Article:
Regarding the handling of the worldwide sex abuse scandal in the Catholic Church, Vangheluwe proved that Catholic League president Bill Donohue’s opinions aren’t very far removed from some in the priesthood. Vangheluwe asked the interviewer, “Why is it different for priests than for other situations? Why should the church pay compensation and there is no compensation in other professions?” he asked. “The church should not be pushed in a special corner.”
Exactly. The church should not be pushed in a special corner. Which is why priests who have committed sex crimes should not be shrouded in a secluded retreat in the woods of France. (According to Reuters, Vangheluwe “left the secluded monastery near Orleans on Saturday after it complained about all the media attention his presence had caused.” He boasted to reporters that he’d “received a massive amount of offers of lodging, both from monasteries and from individuals” and that “hundreds of people have expressed their support by sending a letter or card.”) But to answer his question, perhaps the reason victims of Catholic priests are being paid by the Church is because the Church knows these victims can’t enjoy the satisfaction of seeing their attackers punished by the judicial system. Or maybe it’s hush money being offered in the hopes that those who were abused won’t write tell-all books. I don’t know.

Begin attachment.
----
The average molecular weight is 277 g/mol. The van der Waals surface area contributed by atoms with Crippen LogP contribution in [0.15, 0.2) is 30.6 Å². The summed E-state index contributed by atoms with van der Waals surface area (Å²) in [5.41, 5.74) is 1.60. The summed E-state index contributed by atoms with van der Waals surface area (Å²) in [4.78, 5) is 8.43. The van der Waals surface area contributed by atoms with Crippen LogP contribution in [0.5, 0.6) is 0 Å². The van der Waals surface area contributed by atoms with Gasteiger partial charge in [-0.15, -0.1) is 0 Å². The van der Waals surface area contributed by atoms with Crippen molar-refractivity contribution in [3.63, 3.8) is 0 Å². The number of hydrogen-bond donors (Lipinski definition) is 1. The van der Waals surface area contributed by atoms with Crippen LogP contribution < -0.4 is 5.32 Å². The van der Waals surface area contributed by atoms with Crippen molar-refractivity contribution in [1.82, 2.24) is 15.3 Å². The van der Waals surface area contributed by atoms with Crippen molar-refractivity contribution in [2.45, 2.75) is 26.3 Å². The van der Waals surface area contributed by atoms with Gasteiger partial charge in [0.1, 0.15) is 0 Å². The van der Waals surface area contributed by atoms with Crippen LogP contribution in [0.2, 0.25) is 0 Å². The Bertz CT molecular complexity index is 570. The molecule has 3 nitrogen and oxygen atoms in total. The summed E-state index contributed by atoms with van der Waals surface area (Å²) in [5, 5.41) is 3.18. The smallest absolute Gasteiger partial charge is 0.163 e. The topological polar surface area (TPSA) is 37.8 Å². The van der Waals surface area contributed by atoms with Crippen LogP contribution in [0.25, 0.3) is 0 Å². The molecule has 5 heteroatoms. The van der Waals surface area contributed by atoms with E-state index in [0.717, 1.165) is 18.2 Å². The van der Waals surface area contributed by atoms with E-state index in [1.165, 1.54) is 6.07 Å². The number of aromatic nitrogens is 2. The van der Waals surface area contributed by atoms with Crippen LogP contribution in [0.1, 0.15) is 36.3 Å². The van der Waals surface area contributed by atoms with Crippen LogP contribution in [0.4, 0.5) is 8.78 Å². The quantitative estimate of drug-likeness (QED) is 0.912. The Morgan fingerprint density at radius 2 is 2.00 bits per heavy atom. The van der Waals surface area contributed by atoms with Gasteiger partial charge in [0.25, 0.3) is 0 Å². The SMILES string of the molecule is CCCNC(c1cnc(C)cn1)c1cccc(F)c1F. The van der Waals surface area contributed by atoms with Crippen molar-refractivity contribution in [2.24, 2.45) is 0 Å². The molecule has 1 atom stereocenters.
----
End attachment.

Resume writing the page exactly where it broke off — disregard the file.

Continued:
Either way, offending priests need to come out of hiding – and if there are gay priests who have taken refuge in the Church and solace in chastity, and I’m sure there are, they need to quit the priesthood and come out of the closet. (I’m not saying gay men can’t be chaste, I’m saying choosing chastity as a way of dealing with/avoiding your sexual orientation seems like an unhealthy choice, and though it may not manifest in kid-touching, will likely be harmful in another way, at the very least to the priest making the choice, especially given that the Church teaches that homosexuality is a sin. What kind of intense self-loathing do you have to have?…)
The Catholic Church now has a policy of screening potential priests for pedophilia and other conditions via psychological evaluations, but in 2008, Father Bresciani, a psychologist and adviser to the Congregation for Catholic Education told the press, “It is obvious that a psychologist who is closed to the transcendent, who denies the significance of chastity or is closed to certain values that are proper to the Church, cannot assist in the maturing of a vocation toward the consecration of one’s life to ministry.” In other words, they only take psychiatry seriously to the extent that it affirms what the Church believes in. That means the Church is going to continue to face problems with its priests until it wakes up and joins the 21st century, allowing priests to marry and acknowledging that the vow of chastity is in one view likely to blame for much of the sexual abuse that has occurred. At this point, I believe we’ll see the second coming of Christ before we see change in the Church, and I don’t believe in the second coming of Christ.